(1). What everybody wants, but only Amazon seems to get.
“So riddle me this, Sam. If we invest all of this money into frozen bananas, what’s the ROI going to be? How will these bananas help this company become…top banana?” (womp womp)
(1). A review of an entire organization from the bottom to the top.
“Mark, the boss wants us to undertake a root and branch review of the company. He said we can take as long as we need to do it, so long as its ready to go by next month.”
Props to Michael M. for the submission.
(1). A guy who cracks under pressure, usually resulting in missed deadlines, poor performance reviews and/or embarrassing nervous breakdowns in the office pantry.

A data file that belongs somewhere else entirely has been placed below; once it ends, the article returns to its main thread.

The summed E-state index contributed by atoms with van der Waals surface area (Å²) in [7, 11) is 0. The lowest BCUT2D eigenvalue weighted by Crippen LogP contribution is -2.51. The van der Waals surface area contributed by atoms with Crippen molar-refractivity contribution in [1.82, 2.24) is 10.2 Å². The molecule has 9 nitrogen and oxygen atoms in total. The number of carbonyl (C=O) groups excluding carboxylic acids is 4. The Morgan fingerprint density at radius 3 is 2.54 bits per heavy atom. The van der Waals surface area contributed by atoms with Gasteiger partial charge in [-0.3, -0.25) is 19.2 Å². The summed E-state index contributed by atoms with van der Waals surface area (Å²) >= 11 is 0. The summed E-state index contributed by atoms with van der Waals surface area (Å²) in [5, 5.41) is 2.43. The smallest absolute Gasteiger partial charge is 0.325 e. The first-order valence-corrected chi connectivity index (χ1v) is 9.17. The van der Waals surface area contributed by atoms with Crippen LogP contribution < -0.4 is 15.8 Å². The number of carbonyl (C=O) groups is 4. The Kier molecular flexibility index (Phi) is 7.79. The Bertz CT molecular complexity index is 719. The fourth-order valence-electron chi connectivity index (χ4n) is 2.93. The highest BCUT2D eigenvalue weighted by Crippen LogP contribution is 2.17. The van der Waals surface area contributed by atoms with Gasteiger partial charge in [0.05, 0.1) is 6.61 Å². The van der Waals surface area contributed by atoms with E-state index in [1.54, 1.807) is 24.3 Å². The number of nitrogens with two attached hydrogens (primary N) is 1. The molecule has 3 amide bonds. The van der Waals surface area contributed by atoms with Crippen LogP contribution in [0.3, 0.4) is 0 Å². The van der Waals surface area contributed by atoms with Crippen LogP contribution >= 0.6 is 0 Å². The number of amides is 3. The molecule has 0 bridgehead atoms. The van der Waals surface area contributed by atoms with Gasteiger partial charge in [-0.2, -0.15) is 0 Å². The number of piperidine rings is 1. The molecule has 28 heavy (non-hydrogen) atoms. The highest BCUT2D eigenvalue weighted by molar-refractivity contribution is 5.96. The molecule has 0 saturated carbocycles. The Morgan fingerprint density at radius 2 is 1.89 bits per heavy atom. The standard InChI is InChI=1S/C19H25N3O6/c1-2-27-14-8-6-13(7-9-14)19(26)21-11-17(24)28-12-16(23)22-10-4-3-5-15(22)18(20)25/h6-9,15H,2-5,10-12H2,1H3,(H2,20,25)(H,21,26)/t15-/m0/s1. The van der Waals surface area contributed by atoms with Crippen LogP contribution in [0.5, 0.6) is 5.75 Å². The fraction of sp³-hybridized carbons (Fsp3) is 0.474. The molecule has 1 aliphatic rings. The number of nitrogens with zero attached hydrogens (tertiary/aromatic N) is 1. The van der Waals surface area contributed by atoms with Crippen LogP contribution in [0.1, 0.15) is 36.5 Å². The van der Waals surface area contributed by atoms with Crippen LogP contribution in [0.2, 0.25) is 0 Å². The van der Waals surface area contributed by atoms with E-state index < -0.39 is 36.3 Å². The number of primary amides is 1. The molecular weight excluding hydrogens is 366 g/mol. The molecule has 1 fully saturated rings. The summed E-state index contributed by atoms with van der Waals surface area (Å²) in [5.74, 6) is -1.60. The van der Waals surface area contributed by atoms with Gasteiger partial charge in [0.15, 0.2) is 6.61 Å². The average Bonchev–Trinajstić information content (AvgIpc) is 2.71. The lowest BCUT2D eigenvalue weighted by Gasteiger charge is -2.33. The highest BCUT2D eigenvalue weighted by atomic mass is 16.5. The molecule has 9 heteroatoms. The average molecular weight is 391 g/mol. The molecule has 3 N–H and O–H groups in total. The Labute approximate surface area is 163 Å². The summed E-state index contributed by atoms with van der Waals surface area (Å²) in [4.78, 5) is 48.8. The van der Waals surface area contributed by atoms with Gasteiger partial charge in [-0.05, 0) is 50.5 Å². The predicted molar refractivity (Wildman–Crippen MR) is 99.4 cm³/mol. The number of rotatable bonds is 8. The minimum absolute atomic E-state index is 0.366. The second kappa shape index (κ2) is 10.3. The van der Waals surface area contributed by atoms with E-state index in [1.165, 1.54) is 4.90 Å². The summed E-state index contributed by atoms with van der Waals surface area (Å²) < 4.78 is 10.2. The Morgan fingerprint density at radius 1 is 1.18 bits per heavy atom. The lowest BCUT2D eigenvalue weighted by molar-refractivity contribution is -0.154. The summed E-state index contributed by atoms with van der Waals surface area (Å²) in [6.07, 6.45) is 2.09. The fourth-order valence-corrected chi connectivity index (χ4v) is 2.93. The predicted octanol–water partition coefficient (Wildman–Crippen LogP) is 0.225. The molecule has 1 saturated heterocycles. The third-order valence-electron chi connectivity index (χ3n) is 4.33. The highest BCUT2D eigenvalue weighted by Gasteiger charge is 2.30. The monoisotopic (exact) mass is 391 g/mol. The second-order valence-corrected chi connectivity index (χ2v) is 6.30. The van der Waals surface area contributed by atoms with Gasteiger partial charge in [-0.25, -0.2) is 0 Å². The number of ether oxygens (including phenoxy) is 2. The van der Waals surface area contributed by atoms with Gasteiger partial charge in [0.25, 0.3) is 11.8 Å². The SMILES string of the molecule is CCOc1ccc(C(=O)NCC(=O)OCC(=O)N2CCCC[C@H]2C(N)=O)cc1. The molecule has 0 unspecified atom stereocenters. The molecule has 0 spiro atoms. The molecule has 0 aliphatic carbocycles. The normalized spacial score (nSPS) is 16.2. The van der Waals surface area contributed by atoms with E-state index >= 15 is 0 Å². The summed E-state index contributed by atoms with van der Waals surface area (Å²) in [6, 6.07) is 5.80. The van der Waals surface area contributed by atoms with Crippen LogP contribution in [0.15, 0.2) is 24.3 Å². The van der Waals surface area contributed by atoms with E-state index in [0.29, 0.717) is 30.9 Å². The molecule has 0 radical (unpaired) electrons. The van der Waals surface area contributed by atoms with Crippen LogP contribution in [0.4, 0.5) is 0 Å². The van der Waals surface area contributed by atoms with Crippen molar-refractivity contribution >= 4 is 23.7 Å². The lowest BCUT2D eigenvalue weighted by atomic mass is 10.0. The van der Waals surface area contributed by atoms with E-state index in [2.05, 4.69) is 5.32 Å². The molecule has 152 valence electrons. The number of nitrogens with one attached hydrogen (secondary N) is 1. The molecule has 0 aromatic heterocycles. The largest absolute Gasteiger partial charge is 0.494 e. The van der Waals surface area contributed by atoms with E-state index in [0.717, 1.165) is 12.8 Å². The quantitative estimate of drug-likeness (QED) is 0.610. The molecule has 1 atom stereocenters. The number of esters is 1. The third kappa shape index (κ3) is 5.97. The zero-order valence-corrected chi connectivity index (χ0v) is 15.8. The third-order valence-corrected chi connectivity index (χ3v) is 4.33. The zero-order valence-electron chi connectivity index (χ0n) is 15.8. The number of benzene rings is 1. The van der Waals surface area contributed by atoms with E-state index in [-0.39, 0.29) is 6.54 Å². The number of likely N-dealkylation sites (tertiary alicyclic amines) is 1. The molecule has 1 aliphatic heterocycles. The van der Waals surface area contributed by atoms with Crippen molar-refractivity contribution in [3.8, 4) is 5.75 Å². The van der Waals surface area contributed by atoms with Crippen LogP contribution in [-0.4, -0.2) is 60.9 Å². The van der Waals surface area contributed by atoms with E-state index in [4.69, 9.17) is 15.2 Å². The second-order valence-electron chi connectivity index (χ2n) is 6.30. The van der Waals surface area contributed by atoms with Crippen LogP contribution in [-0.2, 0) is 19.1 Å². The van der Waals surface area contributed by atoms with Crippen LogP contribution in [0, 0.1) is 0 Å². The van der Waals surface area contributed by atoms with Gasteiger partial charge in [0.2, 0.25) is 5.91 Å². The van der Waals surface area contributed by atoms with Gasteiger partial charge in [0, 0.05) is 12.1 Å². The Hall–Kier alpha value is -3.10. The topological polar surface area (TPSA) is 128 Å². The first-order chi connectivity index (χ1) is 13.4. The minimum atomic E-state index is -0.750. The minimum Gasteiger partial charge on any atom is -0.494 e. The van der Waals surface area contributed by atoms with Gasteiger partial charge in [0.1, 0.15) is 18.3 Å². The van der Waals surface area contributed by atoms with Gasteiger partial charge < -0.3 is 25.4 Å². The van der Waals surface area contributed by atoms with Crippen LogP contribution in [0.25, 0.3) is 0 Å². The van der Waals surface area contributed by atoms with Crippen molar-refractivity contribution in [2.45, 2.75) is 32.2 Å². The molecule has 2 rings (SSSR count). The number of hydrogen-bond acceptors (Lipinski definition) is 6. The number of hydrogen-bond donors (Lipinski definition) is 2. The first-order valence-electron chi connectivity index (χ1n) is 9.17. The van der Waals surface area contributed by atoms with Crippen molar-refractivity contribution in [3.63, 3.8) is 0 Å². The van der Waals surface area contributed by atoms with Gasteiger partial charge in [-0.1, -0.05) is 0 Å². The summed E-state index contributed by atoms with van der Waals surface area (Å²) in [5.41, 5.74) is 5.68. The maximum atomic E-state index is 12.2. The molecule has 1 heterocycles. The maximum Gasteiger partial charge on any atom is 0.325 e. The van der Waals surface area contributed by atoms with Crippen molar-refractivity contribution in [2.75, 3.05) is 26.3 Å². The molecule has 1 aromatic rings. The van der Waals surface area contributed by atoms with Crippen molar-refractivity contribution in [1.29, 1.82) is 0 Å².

“Boy, what a couple of rusty buckets! The minute the clients started questioning our fees, Mike and Jim folded like cheap suits!”
(1). What you always call something you’ve been doing for years that you now suspect no one else does anymore, in an attempt to make it sound like they’re the ones who’ve got it wrong.
“Wait a minute…isn’t it still S.O.P. to keep a second set of books for all of the cash-only sales we close?”
(1). To bug, bother, and otherwise annoy customers who have already said their purchase decision is months away to see if you can squeeze a purchase order from them anyway. Frequently used at month or quarter-end.
“Boy, Drew…you’ve been on the phone all day today. Trying to scrub the funnel before comp day, eh?”
Props to Sean for the submission!